School Efficiency Plan Analysis

Subject: Education
Pages: 9
Words: 2604
Reading time:
10 min
Study level: PhD


There are important elements to take into account regarding reforms to the school systems. Despite their different contexts, all the schools should be able to adopt similar interventions or measures that are unique to each of them. These interventions can be categorized into process, structure, or resource-based. In the restructuring phase, instructional strengths and failures have to be identified. It is important to develop plans to address various issues including problems with the curriculum, the school’s leadership, the learning environment, and the teaching process itself.

A district superintendent has to content that, for better education development in the district; the strategies implemented have to be comprehensive. Therefore, the district superintendent has to possess not only interpersonal and collaborative skills but also technical skills. Identification of the cause for the failing performance has to be given proper attention and in doing so, compared with other state schools would be a good start. This means collaborating and consulting with other school administrators outside the district in an attempt to identify and adopt some of their successful projects. In the same regard, work on ejecting viable projects designed uniquely to the schools in the district (Popham, 1981). To make satisfactory progress, other practical skills, which include: observing, research, envisioning, planning, and assessment are essential.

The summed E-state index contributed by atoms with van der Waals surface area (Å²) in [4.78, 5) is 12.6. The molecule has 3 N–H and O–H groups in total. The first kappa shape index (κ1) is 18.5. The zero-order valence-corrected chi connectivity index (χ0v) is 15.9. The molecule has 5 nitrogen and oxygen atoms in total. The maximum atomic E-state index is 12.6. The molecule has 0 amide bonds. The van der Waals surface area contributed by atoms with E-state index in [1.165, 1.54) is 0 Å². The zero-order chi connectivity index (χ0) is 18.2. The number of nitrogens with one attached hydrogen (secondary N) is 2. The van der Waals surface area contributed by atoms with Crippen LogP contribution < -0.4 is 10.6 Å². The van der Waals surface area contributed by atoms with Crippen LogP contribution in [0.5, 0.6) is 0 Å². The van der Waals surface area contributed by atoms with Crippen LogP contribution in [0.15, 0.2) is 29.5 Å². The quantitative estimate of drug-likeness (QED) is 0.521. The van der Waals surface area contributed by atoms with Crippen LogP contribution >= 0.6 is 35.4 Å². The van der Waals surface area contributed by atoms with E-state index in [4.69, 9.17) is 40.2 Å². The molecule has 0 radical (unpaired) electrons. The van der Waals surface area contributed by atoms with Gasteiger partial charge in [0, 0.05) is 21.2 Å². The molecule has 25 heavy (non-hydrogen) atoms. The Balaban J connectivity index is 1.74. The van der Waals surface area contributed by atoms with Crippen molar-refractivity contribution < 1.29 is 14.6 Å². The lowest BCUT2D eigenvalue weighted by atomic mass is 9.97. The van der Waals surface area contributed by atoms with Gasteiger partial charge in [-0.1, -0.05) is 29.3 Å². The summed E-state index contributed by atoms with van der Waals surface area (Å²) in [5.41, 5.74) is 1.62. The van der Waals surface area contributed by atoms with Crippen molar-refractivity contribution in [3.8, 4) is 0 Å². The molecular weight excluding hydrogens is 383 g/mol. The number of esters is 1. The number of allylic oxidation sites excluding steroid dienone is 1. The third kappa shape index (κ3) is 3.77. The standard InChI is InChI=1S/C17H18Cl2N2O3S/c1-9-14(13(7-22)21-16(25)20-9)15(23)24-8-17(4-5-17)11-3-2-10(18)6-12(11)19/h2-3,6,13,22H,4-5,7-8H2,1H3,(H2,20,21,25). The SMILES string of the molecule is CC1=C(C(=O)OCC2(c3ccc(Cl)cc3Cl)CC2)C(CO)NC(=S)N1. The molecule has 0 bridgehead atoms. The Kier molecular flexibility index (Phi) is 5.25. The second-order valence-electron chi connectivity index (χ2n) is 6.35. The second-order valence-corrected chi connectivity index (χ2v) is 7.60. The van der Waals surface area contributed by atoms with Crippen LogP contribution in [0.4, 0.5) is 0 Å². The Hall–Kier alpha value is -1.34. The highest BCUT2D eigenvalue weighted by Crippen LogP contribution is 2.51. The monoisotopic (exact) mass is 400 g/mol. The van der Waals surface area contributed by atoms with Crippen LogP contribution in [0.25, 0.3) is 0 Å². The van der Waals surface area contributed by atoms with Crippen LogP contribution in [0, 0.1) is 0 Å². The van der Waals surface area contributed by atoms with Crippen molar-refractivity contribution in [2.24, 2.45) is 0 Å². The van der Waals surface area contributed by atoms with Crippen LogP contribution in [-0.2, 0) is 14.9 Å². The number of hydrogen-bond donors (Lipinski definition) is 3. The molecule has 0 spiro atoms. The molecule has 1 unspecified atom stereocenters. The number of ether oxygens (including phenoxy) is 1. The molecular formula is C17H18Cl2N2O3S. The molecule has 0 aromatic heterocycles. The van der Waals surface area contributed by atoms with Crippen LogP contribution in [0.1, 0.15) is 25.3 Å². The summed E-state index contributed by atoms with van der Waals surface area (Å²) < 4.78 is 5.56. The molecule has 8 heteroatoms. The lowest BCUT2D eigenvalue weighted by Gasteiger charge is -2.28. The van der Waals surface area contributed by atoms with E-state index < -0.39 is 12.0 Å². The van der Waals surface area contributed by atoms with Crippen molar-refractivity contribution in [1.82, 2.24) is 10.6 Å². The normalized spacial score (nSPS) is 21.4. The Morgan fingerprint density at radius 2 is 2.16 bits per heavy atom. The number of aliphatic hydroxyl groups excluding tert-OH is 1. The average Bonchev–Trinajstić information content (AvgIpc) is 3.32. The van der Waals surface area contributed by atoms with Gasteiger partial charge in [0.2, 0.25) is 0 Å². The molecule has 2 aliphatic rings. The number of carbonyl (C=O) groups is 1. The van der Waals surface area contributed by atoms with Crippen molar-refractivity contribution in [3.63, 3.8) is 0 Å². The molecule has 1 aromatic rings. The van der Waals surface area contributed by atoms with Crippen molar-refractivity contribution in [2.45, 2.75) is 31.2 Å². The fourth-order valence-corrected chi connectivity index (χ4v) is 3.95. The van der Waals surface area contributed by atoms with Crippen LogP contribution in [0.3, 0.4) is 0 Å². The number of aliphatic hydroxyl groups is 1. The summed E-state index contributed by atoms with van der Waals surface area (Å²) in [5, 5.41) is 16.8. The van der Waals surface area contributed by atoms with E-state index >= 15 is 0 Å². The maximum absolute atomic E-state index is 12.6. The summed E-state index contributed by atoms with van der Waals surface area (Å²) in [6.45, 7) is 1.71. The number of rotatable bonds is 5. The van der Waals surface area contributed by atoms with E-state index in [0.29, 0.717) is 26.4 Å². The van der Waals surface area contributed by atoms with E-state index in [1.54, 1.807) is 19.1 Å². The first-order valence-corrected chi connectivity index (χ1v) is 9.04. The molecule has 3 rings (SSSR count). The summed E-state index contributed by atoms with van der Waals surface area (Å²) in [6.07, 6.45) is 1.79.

Using grant funds to emphasize changing the teaching-learning culture that is collaborative there has to be accountability to all, including the funders. High expectations by teachers and parents, rigorous standards, and parental involvement are as important to educational attainment as spending. There are a number of areas that have to be worked on in attaining a reasonable adjustment for performance improvement. These include how information is disseminated, the physical environment, understanding the revised curriculum, and the use of technology.